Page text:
Body of War: The Powerful Film that Salutes a War Survivor

April 17th, 2008 - by admin

Phil Donahue / Body of – 2008-04-17 22:52:38

Tomas Young:
Soldier, Survivor, Anti-war Activist

Phil Donahue

(New York City) — The first time I saw him will be with me forever — paralyzed from the chest down — he had that morphine look, droopy eyed, sallow, sunken, lifeless. Body of War is a film provoked by my own questions as I stood on my functional legs at his bedside:

Who is this young man? Why him, not me?

I had accompanied my friend Ralph Nader who had been invited by the patient’s mother. “She is caring for her son who was seriously wounded in Iraq. Wanna go?” A week later the two of us entered America’s most famous military hospital.

The closer you get to Tomas Young, the more reality sets in. T-4 is the spot on the spine that is severed. Anatomists know what this means: Not only can’t Tomas walk – he can’t cough, his bodily functions are paralyzed, his bladder must be manually drained several times daily.

And no small issue for a male, just married. Twenty-six-year-old Tomas Young can’t — in the language of the locker room — get it up.

This film, Body of War, is our effort to spread news that is not good — news that is hidden behind the doors of homes all over this country. Dwellings occupied by the mere five per cent of our population actually sacrificing for this war.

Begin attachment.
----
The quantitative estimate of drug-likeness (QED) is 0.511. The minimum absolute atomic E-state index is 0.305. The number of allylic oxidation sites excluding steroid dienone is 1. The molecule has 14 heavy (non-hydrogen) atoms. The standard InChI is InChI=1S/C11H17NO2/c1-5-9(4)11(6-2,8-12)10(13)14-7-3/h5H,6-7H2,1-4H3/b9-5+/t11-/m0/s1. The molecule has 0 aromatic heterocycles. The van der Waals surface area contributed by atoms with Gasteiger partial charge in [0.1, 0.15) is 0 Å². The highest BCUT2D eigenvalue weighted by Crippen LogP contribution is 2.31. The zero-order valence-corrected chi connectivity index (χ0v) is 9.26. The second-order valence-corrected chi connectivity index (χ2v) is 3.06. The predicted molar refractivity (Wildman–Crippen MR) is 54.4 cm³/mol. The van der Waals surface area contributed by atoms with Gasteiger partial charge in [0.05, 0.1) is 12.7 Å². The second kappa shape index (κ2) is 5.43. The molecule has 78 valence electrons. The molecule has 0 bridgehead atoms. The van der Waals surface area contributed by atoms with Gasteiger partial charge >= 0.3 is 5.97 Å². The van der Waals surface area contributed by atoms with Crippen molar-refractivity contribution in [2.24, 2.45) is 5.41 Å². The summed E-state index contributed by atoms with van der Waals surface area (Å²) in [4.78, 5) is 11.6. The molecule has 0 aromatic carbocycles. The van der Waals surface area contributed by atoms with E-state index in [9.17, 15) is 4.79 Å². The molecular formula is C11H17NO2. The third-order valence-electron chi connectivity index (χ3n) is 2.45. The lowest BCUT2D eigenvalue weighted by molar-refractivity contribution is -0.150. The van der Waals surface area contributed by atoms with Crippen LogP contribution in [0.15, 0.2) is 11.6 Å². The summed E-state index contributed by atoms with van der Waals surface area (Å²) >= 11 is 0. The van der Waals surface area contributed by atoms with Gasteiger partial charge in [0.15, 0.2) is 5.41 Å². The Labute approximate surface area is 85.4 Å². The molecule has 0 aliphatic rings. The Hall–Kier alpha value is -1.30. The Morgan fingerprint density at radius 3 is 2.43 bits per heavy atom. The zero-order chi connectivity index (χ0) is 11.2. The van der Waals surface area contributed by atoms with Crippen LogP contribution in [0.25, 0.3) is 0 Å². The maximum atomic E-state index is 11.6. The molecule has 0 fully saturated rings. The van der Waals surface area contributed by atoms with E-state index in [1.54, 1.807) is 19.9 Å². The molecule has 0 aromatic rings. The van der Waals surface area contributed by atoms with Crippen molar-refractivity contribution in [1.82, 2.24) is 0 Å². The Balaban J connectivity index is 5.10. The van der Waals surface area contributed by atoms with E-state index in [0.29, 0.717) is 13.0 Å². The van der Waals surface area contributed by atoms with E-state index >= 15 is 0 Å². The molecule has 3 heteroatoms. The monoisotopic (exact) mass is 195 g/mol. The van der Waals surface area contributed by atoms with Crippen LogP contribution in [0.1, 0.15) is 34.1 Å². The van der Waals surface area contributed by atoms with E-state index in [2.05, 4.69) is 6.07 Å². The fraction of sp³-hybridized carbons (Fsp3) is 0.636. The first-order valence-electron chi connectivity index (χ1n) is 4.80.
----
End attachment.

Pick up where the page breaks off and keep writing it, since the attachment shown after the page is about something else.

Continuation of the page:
This film’s story mirrors the stories of thousands of young soldiers who, like Tomas Young, have sustained life-altering injuries in a war mission that was “unnecessary” as Tomas tells Mike Wallace on 60 Minutes. This foreign policy decision was not only unnecessary, it was ill-considered and misguided from the start — a mission that has never been — and in Tomas’ opinion — never will be “accomplished”.

Our film also revisits one of the most tragic errors of judgment ever made by a United States Congress. After engaging in a superficial dialogue, robotic Senators and House members are seen voting to approve the Iraq War Resolution in October, 2002. Members take the floor, one by one, reading talking points of the White House Iraq Group, the assembly of advertising agency warriors whose job was to sell the war. It was WHIG who gave the nation a litany of untruths:

Saddam has “unmanned aerial vehicles” to deliver toxins “over wide territories” and scary doomsday scenarios, “The smoking gun could be a mushroom cloud”.

As the War Resolution is debated, our cameras watch as Tomas deals with the very personal consequences of this historic and unprecedented vote for pre-emptive war. It was this vote that put him in a wheel chair. Our film watches him coping with his body, his drugs, his anger, his marriage and his future. Who is Tomas Young? He’s a young man who enlisted knowing he might be killed. He thought he might come home dead –